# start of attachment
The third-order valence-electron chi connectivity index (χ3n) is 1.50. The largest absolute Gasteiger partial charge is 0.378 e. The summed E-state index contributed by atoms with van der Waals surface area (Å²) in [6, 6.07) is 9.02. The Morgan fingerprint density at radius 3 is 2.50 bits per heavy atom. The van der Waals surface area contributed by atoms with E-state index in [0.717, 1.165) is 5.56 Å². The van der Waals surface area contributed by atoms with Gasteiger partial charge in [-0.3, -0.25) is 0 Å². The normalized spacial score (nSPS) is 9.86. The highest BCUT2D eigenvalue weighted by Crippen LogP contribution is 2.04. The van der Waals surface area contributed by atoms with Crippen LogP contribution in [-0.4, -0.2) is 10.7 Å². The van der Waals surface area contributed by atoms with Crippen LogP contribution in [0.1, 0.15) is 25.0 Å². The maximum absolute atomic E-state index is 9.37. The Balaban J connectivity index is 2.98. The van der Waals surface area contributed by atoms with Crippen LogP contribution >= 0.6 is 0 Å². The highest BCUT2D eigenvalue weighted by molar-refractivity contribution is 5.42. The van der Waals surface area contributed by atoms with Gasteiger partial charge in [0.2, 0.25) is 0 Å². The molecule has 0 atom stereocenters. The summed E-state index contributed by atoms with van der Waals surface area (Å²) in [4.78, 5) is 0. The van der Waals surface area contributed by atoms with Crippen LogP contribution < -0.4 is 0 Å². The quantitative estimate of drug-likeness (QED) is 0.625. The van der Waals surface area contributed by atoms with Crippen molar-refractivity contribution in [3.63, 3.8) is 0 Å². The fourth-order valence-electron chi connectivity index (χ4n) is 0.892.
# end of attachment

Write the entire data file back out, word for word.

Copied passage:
The third-order valence-electron chi connectivity index (χ3n) is 1.50. The largest absolute Gasteiger partial charge is 0.378 e. The summed E-state index contributed by atoms with van der Waals surface area (Å²) in [6, 6.07) is 9.02. The Morgan fingerprint density at radius 3 is 2.50 bits per heavy atom. The van der Waals surface area contributed by atoms with E-state index in [0.717, 1.165) is 5.56 Å². The van der Waals surface area contributed by atoms with Gasteiger partial charge in [-0.3, -0.25) is 0 Å². The normalized spacial score (nSPS) is 9.86. The highest BCUT2D eigenvalue weighted by Crippen LogP contribution is 2.04. The van der Waals surface area contributed by atoms with Crippen LogP contribution in [-0.4, -0.2) is 10.7 Å². The van der Waals surface area contributed by atoms with Crippen LogP contribution in [0.1, 0.15) is 25.0 Å². The maximum absolute atomic E-state index is 9.37. The Balaban J connectivity index is 2.98. The van der Waals surface area contributed by atoms with Crippen LogP contribution >= 0.6 is 0 Å². The highest BCUT2D eigenvalue weighted by molar-refractivity contribution is 5.42. The van der Waals surface area contributed by atoms with Gasteiger partial charge in [0.2, 0.25) is 0 Å². The molecule has 0 atom stereocenters. The summed E-state index contributed by atoms with van der Waals surface area (Å²) in [4.78, 5) is 0. The van der Waals surface area contributed by atoms with Crippen LogP contribution < -0.4 is 0 Å². The quantitative estimate of drug-likeness (QED) is 0.625. The van der Waals surface area contributed by atoms with Crippen molar-refractivity contribution in [3.63, 3.8) is 0 Å². The fourth-order valence-electron chi connectivity index (χ4n) is 0.892.